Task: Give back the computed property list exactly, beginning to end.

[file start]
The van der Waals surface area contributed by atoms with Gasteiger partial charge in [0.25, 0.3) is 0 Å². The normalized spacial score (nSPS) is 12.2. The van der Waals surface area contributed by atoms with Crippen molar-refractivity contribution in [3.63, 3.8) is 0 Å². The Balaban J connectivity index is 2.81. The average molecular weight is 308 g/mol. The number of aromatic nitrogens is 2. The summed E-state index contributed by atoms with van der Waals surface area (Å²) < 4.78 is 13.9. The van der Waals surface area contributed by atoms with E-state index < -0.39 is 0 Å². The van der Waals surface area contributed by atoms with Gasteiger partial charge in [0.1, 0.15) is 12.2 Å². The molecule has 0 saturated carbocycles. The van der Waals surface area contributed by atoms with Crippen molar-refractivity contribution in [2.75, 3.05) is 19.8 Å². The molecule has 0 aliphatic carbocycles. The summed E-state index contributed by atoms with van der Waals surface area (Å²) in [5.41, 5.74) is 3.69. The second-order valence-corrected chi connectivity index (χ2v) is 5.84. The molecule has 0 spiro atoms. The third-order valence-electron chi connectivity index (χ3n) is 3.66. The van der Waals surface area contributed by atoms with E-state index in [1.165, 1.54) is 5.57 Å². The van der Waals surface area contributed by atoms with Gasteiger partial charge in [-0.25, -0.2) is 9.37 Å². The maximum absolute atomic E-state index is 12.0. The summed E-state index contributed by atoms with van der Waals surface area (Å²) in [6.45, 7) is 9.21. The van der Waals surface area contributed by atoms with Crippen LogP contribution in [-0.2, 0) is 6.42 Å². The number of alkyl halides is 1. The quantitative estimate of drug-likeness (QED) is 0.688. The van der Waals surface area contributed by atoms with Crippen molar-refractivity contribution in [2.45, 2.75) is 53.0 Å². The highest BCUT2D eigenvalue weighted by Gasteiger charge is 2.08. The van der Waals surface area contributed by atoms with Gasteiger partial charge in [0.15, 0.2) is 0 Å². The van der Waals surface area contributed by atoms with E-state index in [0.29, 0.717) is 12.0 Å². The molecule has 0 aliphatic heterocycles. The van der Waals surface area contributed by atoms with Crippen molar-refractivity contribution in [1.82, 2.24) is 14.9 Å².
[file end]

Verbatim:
The van der Waals surface area contributed by atoms with Gasteiger partial charge in [0.25, 0.3) is 0 Å². The normalized spacial score (nSPS) is 12.2. The van der Waals surface area contributed by atoms with Crippen molar-refractivity contribution in [3.63, 3.8) is 0 Å². The Balaban J connectivity index is 2.81. The average molecular weight is 308 g/mol. The number of aromatic nitrogens is 2. The summed E-state index contributed by atoms with van der Waals surface area (Å²) < 4.78 is 13.9. The van der Waals surface area contributed by atoms with E-state index < -0.39 is 0 Å². The van der Waals surface area contributed by atoms with Gasteiger partial charge in [0.1, 0.15) is 12.2 Å². The molecule has 0 saturated carbocycles. The van der Waals surface area contributed by atoms with Crippen molar-refractivity contribution in [2.75, 3.05) is 19.8 Å². The molecule has 0 aliphatic carbocycles. The summed E-state index contributed by atoms with van der Waals surface area (Å²) in [5.41, 5.74) is 3.69. The second-order valence-corrected chi connectivity index (χ2v) is 5.84. The molecule has 0 spiro atoms. The third-order valence-electron chi connectivity index (χ3n) is 3.66. The van der Waals surface area contributed by atoms with E-state index in [1.165, 1.54) is 5.57 Å². The van der Waals surface area contributed by atoms with Gasteiger partial charge in [-0.25, -0.2) is 9.37 Å². The maximum absolute atomic E-state index is 12.0. The summed E-state index contributed by atoms with van der Waals surface area (Å²) in [6.45, 7) is 9.21. The van der Waals surface area contributed by atoms with Crippen LogP contribution in [-0.2, 0) is 6.42 Å². The number of alkyl halides is 1. The quantitative estimate of drug-likeness (QED) is 0.688. The van der Waals surface area contributed by atoms with Crippen molar-refractivity contribution in [2.45, 2.75) is 53.0 Å². The highest BCUT2D eigenvalue weighted by Gasteiger charge is 2.08. The van der Waals surface area contributed by atoms with Gasteiger partial charge in [0.15, 0.2) is 0 Å². The van der Waals surface area contributed by atoms with E-state index in [0.29, 0.717) is 12.0 Å². The molecule has 0 aliphatic heterocycles. The van der Waals surface area contributed by atoms with Crippen molar-refractivity contribution in [1.82, 2.24) is 14.9 Å².